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Young People and Fibromyalgia

Who gets fibromyalgia?

 

Anyone can develop fibromyalgia although it is far more common in girls than in boys. It is often triggered by an infection, an accident or intense stress, which kick starts the process leading to the symptoms of fibromyalgia. Often young people develop fibromyalgia as teenagers.

 

Doctors think that the differences in our genes and the environment that we live in can make some people more likely to develop fibromyalgia than others. Sometimes, fibromyalgia can be seen to run in families, which supports this idea.

 

How will my doctor know I have fibromyalgia?

 

The first port of call is always your GP. GPs should follow what they do for any childhood condition, treat it as a general thing at first and then if it doesn’t clear up refer you on to a community paediatrician (pee-dee at-ri-tion child specialist) at your local hospital. It can be frustrating if you feel your GP is not responding and has little knowledge of fibromyalgia. However, your GP may not have a detailed knowledge, as their job is to identify that there is a problem and to refer on to a specialist. GPs see a wide range of children, the majority of whom, despite having aches and pains, do not have fibromyalgia. In fact, a GP could expect to come across only one or two children with fibromyalgia in their whole career.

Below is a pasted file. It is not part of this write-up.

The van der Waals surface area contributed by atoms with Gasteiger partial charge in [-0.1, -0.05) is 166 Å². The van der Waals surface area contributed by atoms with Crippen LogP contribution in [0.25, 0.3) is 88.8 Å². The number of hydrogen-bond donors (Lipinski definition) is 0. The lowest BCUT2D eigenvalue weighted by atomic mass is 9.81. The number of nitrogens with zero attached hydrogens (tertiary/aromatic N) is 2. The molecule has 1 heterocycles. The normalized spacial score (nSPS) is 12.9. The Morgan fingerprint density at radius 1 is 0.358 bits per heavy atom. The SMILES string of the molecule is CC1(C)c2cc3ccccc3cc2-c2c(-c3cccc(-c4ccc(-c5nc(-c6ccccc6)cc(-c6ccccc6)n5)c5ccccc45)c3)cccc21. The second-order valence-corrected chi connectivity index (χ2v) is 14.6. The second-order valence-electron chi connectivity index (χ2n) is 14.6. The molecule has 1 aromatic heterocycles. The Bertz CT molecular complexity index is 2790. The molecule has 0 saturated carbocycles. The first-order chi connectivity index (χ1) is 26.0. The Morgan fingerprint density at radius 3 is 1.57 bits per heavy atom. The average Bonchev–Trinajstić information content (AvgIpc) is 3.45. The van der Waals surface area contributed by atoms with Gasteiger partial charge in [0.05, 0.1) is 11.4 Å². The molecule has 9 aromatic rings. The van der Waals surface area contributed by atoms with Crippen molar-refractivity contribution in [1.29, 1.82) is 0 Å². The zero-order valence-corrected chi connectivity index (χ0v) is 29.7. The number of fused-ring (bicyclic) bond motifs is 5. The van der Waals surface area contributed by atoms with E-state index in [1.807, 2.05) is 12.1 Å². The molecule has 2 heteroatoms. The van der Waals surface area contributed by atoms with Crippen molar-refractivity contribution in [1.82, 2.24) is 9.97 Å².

The community paediatrician at your local hospital will do a general overall health check. If fibromyalgia is suspected then you can be referred for a further check or for treatment.

 

Fibromyalgia is usually diagnosed by a paediatric (pee-dee-at-ric) rheumatologist (roo-ma-tol-o-gist). The doctor will look at your medical history and listen to your account of your symptoms. Then the doctor may make a physical examination. Certain areas of your body are pressed to see if they are particularly tender. These tender areas are called tender points. These areas need to be found above and below your waist and on both sides of your body. If there are at least five tender points (11 in adults), then the doctor will consider a diagnosis of fibromyalgia. Before giving a diagnosis it is important that he/she rules out other conditions which may be causing your symptoms, like juvenile arthritis, lupus or connective tissue disease.

 

Some doctors are cautious about labelling a young person with fibromyalgia. This is because many young people can get better and doctors do not want a young person to see themselves as having an adult condition they may not recover from. For this reason doctors tend to use terms like diffuse idiopathic pain syndrome (DIPS), soft tissue rheumatism or chronic pain syndrome instead. If the symptoms carry on into adulthood then a diagnosis of fibromyalgia might be made at a later date.

 

Doctors don’t always explain things clearly so don’t be afraid to ask the doctor questions. It is a good idea to write down any questions you have before your appointment so that you remember to ask them.

 

Will I get better?

 

Young people can get better over time. Young people have a better chance of recovery than adults with fibromyalgia. This is because young people are still growing, so their nervous system is changing and developing all the time. Some young people still have grumbling symptoms beneath the surface which may flare at a later date, or may disappear altogether. At the moment there are no scientific studies that have followed children with fibromyalgia closely over long periods of time.

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